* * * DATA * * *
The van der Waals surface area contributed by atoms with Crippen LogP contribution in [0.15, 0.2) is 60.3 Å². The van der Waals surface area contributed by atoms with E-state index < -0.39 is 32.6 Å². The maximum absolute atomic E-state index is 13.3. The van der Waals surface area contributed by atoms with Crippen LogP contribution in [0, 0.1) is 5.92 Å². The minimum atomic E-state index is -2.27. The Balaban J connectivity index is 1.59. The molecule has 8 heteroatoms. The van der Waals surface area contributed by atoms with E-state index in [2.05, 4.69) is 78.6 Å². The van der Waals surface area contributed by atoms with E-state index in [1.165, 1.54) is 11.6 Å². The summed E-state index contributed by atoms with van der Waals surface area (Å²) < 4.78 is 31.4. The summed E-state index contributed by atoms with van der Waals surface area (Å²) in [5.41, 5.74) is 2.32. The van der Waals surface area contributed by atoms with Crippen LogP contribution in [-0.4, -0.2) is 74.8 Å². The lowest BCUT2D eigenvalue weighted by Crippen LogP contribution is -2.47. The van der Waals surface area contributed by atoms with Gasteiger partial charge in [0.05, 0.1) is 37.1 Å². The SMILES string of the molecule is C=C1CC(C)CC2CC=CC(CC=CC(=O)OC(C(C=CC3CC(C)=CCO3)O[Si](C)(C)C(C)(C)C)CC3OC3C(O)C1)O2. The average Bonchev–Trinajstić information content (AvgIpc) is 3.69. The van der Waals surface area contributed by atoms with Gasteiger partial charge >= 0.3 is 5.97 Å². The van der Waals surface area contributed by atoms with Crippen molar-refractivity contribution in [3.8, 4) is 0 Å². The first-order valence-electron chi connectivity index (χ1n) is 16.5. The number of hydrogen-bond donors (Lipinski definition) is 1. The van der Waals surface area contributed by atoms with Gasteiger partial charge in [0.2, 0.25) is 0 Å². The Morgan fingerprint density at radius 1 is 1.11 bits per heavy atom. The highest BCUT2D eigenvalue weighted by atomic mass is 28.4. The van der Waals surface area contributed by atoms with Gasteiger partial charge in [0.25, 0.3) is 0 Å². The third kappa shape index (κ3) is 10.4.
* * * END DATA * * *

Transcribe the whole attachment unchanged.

The van der Waals surface area contributed by atoms with Crippen LogP contribution in [0.15, 0.2) is 60.3 Å². The van der Waals surface area contributed by atoms with E-state index < -0.39 is 32.6 Å². The maximum absolute atomic E-state index is 13.3. The van der Waals surface area contributed by atoms with Crippen LogP contribution in [0, 0.1) is 5.92 Å². The minimum atomic E-state index is -2.27. The Balaban J connectivity index is 1.59. The molecule has 8 heteroatoms. The van der Waals surface area contributed by atoms with E-state index in [2.05, 4.69) is 78.6 Å². The van der Waals surface area contributed by atoms with E-state index in [1.165, 1.54) is 11.6 Å². The summed E-state index contributed by atoms with van der Waals surface area (Å²) < 4.78 is 31.4. The summed E-state index contributed by atoms with van der Waals surface area (Å²) in [5.41, 5.74) is 2.32. The van der Waals surface area contributed by atoms with Crippen LogP contribution in [-0.4, -0.2) is 74.8 Å². The lowest BCUT2D eigenvalue weighted by Crippen LogP contribution is -2.47. The van der Waals surface area contributed by atoms with Gasteiger partial charge in [0.05, 0.1) is 37.1 Å². The SMILES string of the molecule is C=C1CC(C)CC2CC=CC(CC=CC(=O)OC(C(C=CC3CC(C)=CCO3)O[Si](C)(C)C(C)(C)C)CC3OC3C(O)C1)O2. The average Bonchev–Trinajstić information content (AvgIpc) is 3.69. The van der Waals surface area contributed by atoms with Gasteiger partial charge >= 0.3 is 5.97 Å². The van der Waals surface area contributed by atoms with Crippen molar-refractivity contribution in [3.8, 4) is 0 Å². The first-order valence-electron chi connectivity index (χ1n) is 16.5. The number of hydrogen-bond donors (Lipinski definition) is 1. The van der Waals surface area contributed by atoms with Gasteiger partial charge in [0.2, 0.25) is 0 Å². The Morgan fingerprint density at radius 1 is 1.11 bits per heavy atom. The highest BCUT2D eigenvalue weighted by atomic mass is 28.4. The van der Waals surface area contributed by atoms with Gasteiger partial charge in [0.25, 0.3) is 0 Å². The third kappa shape index (κ3) is 10.4.